Dec 11, 2013
Photography By: Antoine Spignardo
Words By: Josh Wilson
When it comes to limited production or classic cars some, which quickly get labeled as “purists”, have ideals of just who should be lucky enough to be the next owner of their pride and joy. They judge every word and action that the potential buyer produces and more critically then a hiring manager for a job. As a buyer, sometimes we try to tell these sellers what they want to hear as they hold the keys to our dream cars, ones that you hunt for months for. Guys like Kacper Krajewski know this strategic battle all too well after he went hunting for the perfect BMW M Coupe.
Through my upbringing and even still today with the addition of in-laws and friends, I’ve had the chance to experience a wide array of vehicles and all the different styles that come with them. One of the highlights that I’ve gotten to experience is the period where I owned a neglected 1987 BMW E30. The E30 community has always been one that I come back to no matter what I own because even though they have become quite common in the car scene, they seem to be a catalyst for self-expression. The chassis manages to perfectly blend old-school styling with new-school drive-ability. For this reason, it sits upon a large group of enthusiasts “future cars to own” lists and haunts the ones that have moved on to other projects. It’s a chassis that is a true enthusiast’s car because no matter your method of use, the E30 is a chassis that brings out a passion and puts a smile on your face.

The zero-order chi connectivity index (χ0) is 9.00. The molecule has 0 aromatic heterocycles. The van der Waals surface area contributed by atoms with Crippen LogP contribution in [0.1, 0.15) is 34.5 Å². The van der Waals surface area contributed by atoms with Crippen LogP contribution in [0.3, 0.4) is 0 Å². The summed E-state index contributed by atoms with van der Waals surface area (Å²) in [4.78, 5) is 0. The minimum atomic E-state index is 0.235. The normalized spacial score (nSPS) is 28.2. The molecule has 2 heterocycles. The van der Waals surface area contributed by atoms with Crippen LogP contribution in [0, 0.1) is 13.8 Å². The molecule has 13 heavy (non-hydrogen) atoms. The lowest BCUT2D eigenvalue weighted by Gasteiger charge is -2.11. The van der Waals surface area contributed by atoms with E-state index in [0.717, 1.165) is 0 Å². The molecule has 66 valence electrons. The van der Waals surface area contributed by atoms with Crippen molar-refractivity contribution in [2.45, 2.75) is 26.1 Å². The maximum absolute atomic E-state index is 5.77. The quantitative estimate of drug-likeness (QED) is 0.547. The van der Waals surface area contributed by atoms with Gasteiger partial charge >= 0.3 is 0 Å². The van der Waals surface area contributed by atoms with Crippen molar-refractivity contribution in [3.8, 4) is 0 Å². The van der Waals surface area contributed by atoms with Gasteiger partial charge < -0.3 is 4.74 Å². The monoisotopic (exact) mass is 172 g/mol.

For some, we are raised to eat, sleep and breathe a select manufacture. Usually a father, relative or family friend raise us with this, mashing our heads full of knowledge and breaking down each generation. For Al Ramiscal, it was all about Toyotas from the young age of four when he began to spend time with his uncle who was infected with a love for 72-74 Corollas aka Mangos. From this moment on, Al too would be entranced with the Corolla chassis back in its glory days before its demise to the bland economic sedan it is today.
When you think of getting a new car, thoughts of parking in the nose bleed section and punching someone’s lights out if they dare scratch or ding your new pride and joy come to mind. But then there are those who have an itch, one they can only try to contain which usually is a losing battle. Soon after they are changing out parts and modifying their new chassis to reflect their own tastes and personality. James Schwartz is one of those with that inability to just leave a car alone and when the keys to his FR-S fell into his hands, ideas were already formulating like a mad scientist.